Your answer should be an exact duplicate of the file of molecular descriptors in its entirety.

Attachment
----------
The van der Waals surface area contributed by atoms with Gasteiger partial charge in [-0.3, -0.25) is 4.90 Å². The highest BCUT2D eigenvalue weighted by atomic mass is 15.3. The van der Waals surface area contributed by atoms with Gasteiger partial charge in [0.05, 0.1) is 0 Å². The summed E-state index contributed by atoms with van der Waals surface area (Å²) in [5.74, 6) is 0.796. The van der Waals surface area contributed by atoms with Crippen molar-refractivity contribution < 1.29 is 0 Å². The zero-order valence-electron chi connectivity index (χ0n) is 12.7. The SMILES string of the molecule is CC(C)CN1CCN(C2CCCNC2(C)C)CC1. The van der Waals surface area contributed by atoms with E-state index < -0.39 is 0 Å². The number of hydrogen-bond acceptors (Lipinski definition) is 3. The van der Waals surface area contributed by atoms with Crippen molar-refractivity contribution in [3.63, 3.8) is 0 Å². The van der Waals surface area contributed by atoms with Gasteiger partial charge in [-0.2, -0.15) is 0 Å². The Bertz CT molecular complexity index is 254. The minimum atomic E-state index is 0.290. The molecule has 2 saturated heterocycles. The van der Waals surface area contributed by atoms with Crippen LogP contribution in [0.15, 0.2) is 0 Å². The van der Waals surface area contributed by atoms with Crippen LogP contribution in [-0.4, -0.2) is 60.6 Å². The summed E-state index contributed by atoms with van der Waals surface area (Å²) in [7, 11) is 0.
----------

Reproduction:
The van der Waals surface area contributed by atoms with Gasteiger partial charge in [-0.3, -0.25) is 4.90 Å². The highest BCUT2D eigenvalue weighted by atomic mass is 15.3. The van der Waals surface area contributed by atoms with Gasteiger partial charge in [0.05, 0.1) is 0 Å². The summed E-state index contributed by atoms with van der Waals surface area (Å²) in [5.74, 6) is 0.796. The van der Waals surface area contributed by atoms with Crippen molar-refractivity contribution < 1.29 is 0 Å². The zero-order valence-electron chi connectivity index (χ0n) is 12.7. The SMILES string of the molecule is CC(C)CN1CCN(C2CCCNC2(C)C)CC1. The van der Waals surface area contributed by atoms with E-state index < -0.39 is 0 Å². The number of hydrogen-bond acceptors (Lipinski definition) is 3. The van der Waals surface area contributed by atoms with Crippen molar-refractivity contribution in [3.63, 3.8) is 0 Å². The van der Waals surface area contributed by atoms with Gasteiger partial charge in [-0.2, -0.15) is 0 Å². The Bertz CT molecular complexity index is 254. The minimum atomic E-state index is 0.290. The molecule has 2 saturated heterocycles. The van der Waals surface area contributed by atoms with Crippen LogP contribution in [0.15, 0.2) is 0 Å². The van der Waals surface area contributed by atoms with Crippen LogP contribution in [-0.4, -0.2) is 60.6 Å². The summed E-state index contributed by atoms with van der Waals surface area (Å²) in [7, 11) is 0.